New Loading Zone on Main Street To Revert To Regular Parking After Post Office Moves


Town officials say they’re viewing the creation of a new loading zone on Main Street as temporary, after a commercial property owner there voiced concerns that it could exacerbate a sight line problem.

Officials plan to install a loading zone in front of the former Thali space here on Main Street by the Varnum's alley, opposite the U.S. Post Office branch. Credit: Michael Dinan

Officials plan to install a loading zone in front of the former Thali space here on Main Street by the Varnum’s alley, opposite the U.S. Post Office branch. Credit: Michael Dinan

No one disagrees that there’s a need for more loading zones in the area of Main Street at East Avenue, especially now with Gates reopened (there are alsso two new businesses, a pet supplies shop and healthy food store, coming to Forest Street). Truck drivers have habitually (as well as illegally, and dangerously) parked at the very top of East Avenue when making deliveries—a problem that town officials are addressing.

But a proposed new loading zone in front of the former Thali restaurant building at 87 Main St. (now for sale, and the restaurant’s owner is opening up a new place, ‘India,’ up the street) could make it even more difficult for motorists pulling out of the alley by the old Varnum’s, according to the commercial property’s owner.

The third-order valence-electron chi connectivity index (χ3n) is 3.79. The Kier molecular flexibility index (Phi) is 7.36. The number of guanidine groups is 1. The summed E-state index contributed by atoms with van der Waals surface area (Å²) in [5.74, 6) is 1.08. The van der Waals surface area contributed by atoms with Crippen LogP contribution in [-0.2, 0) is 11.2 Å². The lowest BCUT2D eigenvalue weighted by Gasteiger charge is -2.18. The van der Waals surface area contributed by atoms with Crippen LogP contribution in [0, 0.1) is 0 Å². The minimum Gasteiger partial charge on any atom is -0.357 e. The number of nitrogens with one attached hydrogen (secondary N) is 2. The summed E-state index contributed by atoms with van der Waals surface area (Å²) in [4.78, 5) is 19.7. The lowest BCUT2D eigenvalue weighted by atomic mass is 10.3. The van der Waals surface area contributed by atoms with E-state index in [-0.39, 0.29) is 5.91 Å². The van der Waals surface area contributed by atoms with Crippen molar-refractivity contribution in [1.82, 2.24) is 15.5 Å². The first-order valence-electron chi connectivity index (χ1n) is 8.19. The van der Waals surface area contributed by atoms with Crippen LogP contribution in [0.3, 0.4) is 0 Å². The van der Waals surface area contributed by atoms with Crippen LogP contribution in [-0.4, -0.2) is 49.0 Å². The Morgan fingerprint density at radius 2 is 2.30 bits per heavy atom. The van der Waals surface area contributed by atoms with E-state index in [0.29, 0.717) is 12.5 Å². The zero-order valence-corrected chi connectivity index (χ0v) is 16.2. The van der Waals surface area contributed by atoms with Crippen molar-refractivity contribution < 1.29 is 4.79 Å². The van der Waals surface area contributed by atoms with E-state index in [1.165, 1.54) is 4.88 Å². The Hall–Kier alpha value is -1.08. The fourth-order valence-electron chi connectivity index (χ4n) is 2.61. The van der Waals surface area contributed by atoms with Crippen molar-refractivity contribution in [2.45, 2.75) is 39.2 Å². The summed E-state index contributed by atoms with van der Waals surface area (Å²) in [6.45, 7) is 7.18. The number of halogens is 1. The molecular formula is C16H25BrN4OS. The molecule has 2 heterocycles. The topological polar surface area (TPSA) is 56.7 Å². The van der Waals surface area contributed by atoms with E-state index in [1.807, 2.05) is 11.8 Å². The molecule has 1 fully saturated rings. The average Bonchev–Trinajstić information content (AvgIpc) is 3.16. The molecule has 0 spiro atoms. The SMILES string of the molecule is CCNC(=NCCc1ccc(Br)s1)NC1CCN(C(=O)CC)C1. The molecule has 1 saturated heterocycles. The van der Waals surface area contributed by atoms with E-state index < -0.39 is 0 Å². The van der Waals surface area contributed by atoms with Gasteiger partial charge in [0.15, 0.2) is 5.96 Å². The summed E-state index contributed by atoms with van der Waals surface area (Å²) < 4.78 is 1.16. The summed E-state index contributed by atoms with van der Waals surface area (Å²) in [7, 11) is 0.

So, the Police Commission in giving its blessing for the new loading zone suggested that it revert to regular parking as soon as possible—namely, as soon as the once long-term loading zone in front of the temporary Post Office across the street returns.

A major reason town officials shortened that loading zone’s time was because “we were so desperate for some additional short-term parking in front of the Post Office while it was there,” Police Commission Chairman Stuart Sawabini said at the group’s Feb. 25 meeting.

“Now that we have a new [Post Office] location which is maybe eight months away from being open, maybe we could” make it an all-day loading zone once again “eight months from now,” Sawabini said at the meeting, held in the Training Room at the New Canaan Police Department. “Maybe we could suggest this is just temporary until the Post Office exists?”

The commission voted 3-0 in favor of the proposal—the new loading zone restriction will be in place in the mornings only, matching those of the area in front of the Post Office, officials said.

Though motorists exiting from the Varnum’s alley must use caution because southbound traffic is difficult to see, that’s because of the road’s curvature rather than the vehicles parked immediately in front of the bank building, according to New Canaan Police Capt. John DiFederico.

“There is no light of sight there, really,” DiFederico said.

Commissioner Paul Foley noted that exiting vehicles also tend to obey the traffic light that serves Main Street motorists.

“Or you could make a right turn and sort of ‘ease out,’ ” Foley said.

Meanwhile, the ‘No Parking’ signs that will be placed along East Avenue from Main Street and down the hill haven’t yet been installed but will be soon, DiFederico said. The question for DPW is where to place them, since the entire block is only concrete sidewalk and offers no grass verge into which to drive the signposts.

The developer of the Post Office on Locust Avenue said last month that the federal agency should be in the new building and operating by Thanksgiving.

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